Bagatelle No. 25 in A minor for solo piano commonly known as Für Elise (translated to For Elise in English) is one of Ludwig van Beethoven’s most popular compositions. Did you know that the piece was never written For Elise. An autographed manuscript reads “Für Therese am 27 zur Erinnerung and L v Bthvn” (“For Therese on the 27th April in remembrance of L. V Bthvn.”). Beethoven’s muse here is Therese Malfatti (1792–1851) with whom Beethoven was in love. So, we know that this beautiful piece was never Für Elise but Für Therese, sorry Elise. The wrong name can be attributed to the copyist who misread Beethoven’s untidy writing and gave his new piano piece the name “Für Elise.”
Therese was a friend and student of Beethoven’s to whom he proposed in 1810. Sadly, for Beethoven, she turned him down and went on to the Austrian nobleman and state official Wilhelm von Droßdik in 1816.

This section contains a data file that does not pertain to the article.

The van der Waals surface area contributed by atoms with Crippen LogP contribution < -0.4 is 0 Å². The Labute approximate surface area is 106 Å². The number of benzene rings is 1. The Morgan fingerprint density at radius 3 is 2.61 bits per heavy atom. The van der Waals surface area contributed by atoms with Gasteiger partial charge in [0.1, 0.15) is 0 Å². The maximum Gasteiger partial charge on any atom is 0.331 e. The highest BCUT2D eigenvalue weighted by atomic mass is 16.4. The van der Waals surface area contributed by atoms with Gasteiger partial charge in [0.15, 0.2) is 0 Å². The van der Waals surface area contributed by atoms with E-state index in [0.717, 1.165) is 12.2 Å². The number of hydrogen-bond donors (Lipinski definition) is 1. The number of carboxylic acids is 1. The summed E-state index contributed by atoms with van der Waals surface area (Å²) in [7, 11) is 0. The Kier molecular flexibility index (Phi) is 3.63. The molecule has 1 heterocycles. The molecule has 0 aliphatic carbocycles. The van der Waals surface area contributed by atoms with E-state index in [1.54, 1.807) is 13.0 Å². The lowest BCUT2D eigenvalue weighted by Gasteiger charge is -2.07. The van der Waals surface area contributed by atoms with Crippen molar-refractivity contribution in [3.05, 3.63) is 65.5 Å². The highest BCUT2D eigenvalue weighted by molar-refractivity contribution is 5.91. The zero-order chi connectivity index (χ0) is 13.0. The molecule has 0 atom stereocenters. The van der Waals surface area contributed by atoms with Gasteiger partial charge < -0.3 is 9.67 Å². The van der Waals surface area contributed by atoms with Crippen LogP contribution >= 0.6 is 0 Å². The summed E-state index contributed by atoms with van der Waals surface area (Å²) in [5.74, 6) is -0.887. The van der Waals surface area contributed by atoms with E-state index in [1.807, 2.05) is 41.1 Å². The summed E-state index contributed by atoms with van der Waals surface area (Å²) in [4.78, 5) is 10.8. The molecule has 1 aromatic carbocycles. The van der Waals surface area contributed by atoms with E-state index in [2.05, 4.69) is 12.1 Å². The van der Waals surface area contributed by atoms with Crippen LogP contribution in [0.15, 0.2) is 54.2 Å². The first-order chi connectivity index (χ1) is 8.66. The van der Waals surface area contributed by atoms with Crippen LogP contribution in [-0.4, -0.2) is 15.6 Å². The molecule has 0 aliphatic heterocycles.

Ludwig van Beethoven was a young genius who showed his musical talents at an early age. He was taught by his father Johann van Beethoven and Christian Gottlob Neefe. Beethoven moved to Vienna in 1792 and began studying with Haydn, quickly becoming a virtuoso pianist. He lived in Vienna until his death. In the year 1800 his hearing began to falter and by the last decade of his life he was almost totally deaf. During this time, he gave up conducting and performing in public but continued to compose – many of his most admired works come from this period of his life.
Für Elise Remix (Electronica)
“Tell me and I forget. Teach me and I remember. Involve me and I learn.” – Benjamin Franklin
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